Wake Up To The Power Of One
How to Think Like One of the Greats
When you’re competing at a high enough level, the truth is that every single person you’re going up against is highly skilled. So, what’s the magic ingredient that separates the greats from the rest of the best? A little thing called mindset.
Training and natural talent can only get you so far. Why else would teams hire sports psychologists if thinking wasn’t a critical part of peak performance? You need to be gritty and get comfortable with the sheer amount of discomfort that comes from training to achieve next-level performance. That requires mental willpower over everything else. Fulfilling your potential and getting a step ahead starts with how you think. Here’s how to do that like one of the greats.
“You could be gifted, and you could be in great shape, but if the way that your mind is functioning is counter to that, you’ll never realize that physical potential.” — Dr. Stan Beecham, Sports Psychologist
Here are the 3 mindset traits you'll need if you want to think like one of the greats.
You’re at the free throw line. It’s a tight game, and this is your chance to pull ahead. Your team is counting on you. The silence is heavy, the sweat drips, and you can feel the players leaning in towards you, ready for the ball to hit the court. As you try to steady your breath and fight the adrenaline from the intense gameplay just moments before, what’s going through your mind?
The first step to thinking like a top-performance athlete is to become highly aware of your thoughts and emotions — especially during high-stress scenarios. Self-awareness will also help you develop and step into a peak performance mindset faster. By becoming aware of your thoughts and emotions, you can identify and tame them to focus on what really matters. The ultimate goal is to not think at all. Just do what you already know how to do at a high level with the belief that you will be successful. Everything else is a noisy distraction that detracts from the skills you already possess.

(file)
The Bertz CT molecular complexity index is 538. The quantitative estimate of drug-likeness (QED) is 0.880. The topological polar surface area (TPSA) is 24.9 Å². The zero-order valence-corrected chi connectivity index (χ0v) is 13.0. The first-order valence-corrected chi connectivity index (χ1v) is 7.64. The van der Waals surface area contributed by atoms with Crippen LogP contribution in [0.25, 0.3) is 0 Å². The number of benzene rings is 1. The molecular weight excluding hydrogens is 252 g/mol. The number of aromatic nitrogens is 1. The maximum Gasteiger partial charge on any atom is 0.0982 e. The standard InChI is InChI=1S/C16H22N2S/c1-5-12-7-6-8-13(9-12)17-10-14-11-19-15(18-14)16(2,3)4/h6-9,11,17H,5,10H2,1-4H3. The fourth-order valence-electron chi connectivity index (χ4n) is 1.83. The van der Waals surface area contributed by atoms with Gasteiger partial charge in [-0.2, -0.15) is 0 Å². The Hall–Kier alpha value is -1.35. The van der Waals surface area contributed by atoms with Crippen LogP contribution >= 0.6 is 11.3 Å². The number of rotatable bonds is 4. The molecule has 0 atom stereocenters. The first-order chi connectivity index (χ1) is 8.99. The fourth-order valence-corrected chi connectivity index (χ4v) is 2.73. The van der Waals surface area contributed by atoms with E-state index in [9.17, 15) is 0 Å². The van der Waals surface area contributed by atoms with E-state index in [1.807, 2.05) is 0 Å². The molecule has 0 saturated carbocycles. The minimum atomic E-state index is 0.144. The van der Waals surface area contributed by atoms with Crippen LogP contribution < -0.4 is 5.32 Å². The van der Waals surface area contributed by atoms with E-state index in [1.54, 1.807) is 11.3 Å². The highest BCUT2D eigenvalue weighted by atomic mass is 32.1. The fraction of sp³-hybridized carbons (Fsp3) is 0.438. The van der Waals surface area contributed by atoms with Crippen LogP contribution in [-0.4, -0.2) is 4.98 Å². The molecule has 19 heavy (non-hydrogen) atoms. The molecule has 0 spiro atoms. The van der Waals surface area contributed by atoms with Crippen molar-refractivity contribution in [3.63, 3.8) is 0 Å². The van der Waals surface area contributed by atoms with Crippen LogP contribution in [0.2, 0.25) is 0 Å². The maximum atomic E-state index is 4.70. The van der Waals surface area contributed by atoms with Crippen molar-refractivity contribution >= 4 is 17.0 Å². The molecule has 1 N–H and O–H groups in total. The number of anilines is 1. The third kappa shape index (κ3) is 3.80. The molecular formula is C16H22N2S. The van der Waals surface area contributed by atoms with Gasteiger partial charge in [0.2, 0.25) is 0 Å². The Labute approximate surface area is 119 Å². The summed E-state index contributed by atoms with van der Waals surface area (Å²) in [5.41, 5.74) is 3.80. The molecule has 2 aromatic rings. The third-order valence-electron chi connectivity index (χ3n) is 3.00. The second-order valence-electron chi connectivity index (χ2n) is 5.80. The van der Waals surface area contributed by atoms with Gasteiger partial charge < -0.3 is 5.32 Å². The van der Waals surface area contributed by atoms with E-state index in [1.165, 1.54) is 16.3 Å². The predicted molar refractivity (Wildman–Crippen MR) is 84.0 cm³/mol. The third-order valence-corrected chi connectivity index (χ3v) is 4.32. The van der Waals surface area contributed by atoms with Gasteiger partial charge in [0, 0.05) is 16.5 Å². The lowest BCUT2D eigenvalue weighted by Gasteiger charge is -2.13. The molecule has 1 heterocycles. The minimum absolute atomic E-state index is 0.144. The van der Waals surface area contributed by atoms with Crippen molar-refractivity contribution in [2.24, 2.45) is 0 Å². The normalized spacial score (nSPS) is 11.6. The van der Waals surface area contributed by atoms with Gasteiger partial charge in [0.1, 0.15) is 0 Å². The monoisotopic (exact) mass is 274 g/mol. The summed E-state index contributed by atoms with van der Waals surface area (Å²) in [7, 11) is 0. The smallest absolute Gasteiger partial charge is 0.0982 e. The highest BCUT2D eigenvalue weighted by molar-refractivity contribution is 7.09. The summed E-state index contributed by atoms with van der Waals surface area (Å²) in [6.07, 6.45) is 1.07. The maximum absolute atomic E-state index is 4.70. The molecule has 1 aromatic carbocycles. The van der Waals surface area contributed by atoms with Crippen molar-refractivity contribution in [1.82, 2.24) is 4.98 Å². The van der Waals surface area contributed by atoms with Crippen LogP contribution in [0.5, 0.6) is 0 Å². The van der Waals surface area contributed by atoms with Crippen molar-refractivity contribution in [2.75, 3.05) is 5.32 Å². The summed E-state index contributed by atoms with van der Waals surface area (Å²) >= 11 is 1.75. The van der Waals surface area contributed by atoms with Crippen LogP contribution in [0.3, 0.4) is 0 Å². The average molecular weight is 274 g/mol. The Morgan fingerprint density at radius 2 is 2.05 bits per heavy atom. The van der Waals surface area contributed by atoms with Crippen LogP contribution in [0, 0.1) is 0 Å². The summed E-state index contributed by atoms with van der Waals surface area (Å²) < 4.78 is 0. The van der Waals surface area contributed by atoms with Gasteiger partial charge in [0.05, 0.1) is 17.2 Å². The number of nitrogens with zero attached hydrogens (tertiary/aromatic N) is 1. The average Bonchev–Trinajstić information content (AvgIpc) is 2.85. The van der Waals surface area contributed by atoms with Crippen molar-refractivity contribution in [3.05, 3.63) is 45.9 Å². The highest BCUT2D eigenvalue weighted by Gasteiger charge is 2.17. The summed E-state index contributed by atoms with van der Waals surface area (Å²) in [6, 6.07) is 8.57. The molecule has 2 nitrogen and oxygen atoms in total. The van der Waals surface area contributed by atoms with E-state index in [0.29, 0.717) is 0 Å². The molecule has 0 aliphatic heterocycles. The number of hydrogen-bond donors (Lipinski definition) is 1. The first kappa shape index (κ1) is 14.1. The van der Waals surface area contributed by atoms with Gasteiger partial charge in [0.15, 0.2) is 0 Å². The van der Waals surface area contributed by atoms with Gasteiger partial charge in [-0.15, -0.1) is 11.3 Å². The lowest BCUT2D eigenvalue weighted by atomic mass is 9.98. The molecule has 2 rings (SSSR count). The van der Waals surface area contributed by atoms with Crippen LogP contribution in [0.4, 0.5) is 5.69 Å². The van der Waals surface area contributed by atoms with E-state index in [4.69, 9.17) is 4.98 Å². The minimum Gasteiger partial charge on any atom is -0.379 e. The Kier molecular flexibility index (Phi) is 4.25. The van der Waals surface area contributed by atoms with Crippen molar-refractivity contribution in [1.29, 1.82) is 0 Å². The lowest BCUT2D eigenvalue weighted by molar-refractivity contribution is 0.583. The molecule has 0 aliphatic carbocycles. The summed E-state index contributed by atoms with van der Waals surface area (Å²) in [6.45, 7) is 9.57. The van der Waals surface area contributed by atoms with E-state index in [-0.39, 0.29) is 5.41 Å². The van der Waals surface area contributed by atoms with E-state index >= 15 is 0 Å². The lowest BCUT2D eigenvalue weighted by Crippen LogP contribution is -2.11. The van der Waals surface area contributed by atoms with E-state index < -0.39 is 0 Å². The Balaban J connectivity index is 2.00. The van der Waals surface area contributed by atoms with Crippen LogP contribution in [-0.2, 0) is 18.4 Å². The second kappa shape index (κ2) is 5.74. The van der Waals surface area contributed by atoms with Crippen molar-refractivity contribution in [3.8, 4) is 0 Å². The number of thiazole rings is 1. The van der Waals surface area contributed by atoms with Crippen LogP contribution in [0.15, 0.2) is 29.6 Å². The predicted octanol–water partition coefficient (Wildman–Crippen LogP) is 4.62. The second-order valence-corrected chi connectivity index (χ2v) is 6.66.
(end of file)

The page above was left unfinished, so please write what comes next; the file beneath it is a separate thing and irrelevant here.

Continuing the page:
Being fully in the moment is called your flow state and it can be highly beneficial to performance. Take this womens’ lacrosse team, for example. After six weeks of mindfulness training, the players found they could slip into a present state of being more easily, going on to win the championship the next season.
ACTIVITY: Deep Breathing
Did you choke during a high-stress moment? Here’s a simple activity you can do next time to move back into the now and calm yourself down for the big moment.
1) Pay attention to your breath. Are you taking short, shallow breaths into the chest? If so, your heart rate will have a hard time slowing down, signaling stress, and releasing hormones like adrenaline into your system. In short, it will be hard to focus up and hit the shot.
2) Focus on slowing down the breath: Inhale into through your nose and into your stomach, filling your lungs slowly with air from the bottom, feeling your belly push outwards, before reaching a full inhale to the top of your lungs.
3) Exhale slowly.
In this YouTube video, a Special Olympics coach explains belly breathing and how to breathe better for anxiety in sports. She suggests inhaling for two counts, holding for two counts, and releasing for at least four counts. This helps you focus on your breathing and brings you back into the moment, reducing stress and anxiety.
Focus on the now